• What a maroon! “…their leaders reflect the sentiment of the masses.” Are you suggesting that the Imperial government of Japan in the 1930’s and ’40s reflected the sentiment of the masses? Or that Kaiser Wilhelm’s actions, as well as the actions of Franz Joseph of Austria reflected the will of the masses in Germany and Austria respectively? According to you, then, Kim Jong Un and his bizarre regime is just reflecting the will of the masses of North Korea, who have obviously chosen to live in near starvation for the past 7 decades because {reasons}. You can’t be serious. You’re trolling us, right?

      • Certainly with respect to Japan the answer is yes. You don’t get the kind of fanatical loyalty and dedication Japanese soldiers displayed without the support of the masses. In Germany and Austria, there were great senses of national pride and devotion. Where the monarch has failed to reflect the sentiment of the masses to any large degree, you get the Russian, French, Spanish (and so on) revolutions., or you get a change of monarch by the landed classes, as happened so many times in England.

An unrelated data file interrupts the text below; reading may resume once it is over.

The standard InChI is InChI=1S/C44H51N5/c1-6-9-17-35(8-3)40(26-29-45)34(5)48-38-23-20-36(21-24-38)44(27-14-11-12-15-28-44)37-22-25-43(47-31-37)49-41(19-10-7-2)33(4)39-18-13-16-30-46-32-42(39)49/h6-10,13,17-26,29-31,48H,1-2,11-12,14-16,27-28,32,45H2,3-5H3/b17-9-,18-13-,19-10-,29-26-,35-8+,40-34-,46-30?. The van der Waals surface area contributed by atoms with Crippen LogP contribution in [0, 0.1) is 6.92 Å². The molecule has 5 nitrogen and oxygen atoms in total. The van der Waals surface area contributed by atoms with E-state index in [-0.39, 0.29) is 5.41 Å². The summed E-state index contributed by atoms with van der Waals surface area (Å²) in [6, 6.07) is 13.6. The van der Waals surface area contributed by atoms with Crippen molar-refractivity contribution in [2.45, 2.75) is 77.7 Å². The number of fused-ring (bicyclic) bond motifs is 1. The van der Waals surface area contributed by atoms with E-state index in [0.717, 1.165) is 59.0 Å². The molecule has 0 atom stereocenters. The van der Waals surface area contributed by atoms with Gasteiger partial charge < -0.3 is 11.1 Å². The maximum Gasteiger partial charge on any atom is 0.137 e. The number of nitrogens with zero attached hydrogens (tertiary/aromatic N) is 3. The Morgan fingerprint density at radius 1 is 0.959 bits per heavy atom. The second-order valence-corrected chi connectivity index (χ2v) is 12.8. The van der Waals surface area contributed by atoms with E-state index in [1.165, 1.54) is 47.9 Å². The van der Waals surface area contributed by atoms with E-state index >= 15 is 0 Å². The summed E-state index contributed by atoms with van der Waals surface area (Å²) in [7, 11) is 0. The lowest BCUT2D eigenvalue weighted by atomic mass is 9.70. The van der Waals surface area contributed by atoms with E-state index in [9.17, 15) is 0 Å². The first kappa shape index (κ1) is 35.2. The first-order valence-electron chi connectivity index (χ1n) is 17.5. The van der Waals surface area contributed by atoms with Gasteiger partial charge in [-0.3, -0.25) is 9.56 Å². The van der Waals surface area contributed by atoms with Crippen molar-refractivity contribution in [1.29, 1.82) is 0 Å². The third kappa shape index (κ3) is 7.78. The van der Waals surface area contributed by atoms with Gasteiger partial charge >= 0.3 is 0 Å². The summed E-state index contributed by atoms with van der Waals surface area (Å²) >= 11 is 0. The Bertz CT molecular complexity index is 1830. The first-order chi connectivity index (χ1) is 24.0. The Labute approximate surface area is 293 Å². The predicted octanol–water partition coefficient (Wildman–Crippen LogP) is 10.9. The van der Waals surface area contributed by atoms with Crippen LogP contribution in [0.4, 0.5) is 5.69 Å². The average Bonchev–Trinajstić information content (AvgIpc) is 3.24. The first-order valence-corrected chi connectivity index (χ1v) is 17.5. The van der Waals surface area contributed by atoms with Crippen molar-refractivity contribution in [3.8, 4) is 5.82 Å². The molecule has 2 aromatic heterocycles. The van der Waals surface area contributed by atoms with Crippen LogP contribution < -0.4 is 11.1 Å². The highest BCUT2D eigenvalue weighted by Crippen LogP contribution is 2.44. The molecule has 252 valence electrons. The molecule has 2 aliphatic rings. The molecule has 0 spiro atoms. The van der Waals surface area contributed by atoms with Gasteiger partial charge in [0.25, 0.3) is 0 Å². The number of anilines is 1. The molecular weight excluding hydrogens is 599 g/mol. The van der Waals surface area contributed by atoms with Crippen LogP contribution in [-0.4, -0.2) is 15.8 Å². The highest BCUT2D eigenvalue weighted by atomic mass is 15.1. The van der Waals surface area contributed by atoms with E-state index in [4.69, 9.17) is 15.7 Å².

As for North Korea, Kim Jong Un is indeed a reflection of the sentiment of the masses. You’re just wrong about the sentiment in question. The sentiment isn’t “We like living in starvation under a series of clownish tyrants.” The sentiment is “We are too cowed and lacking initiative as a people to die fighting for something better rather than just muddle through with the way things are in this shithole.” The Kim regime certainly reflects that.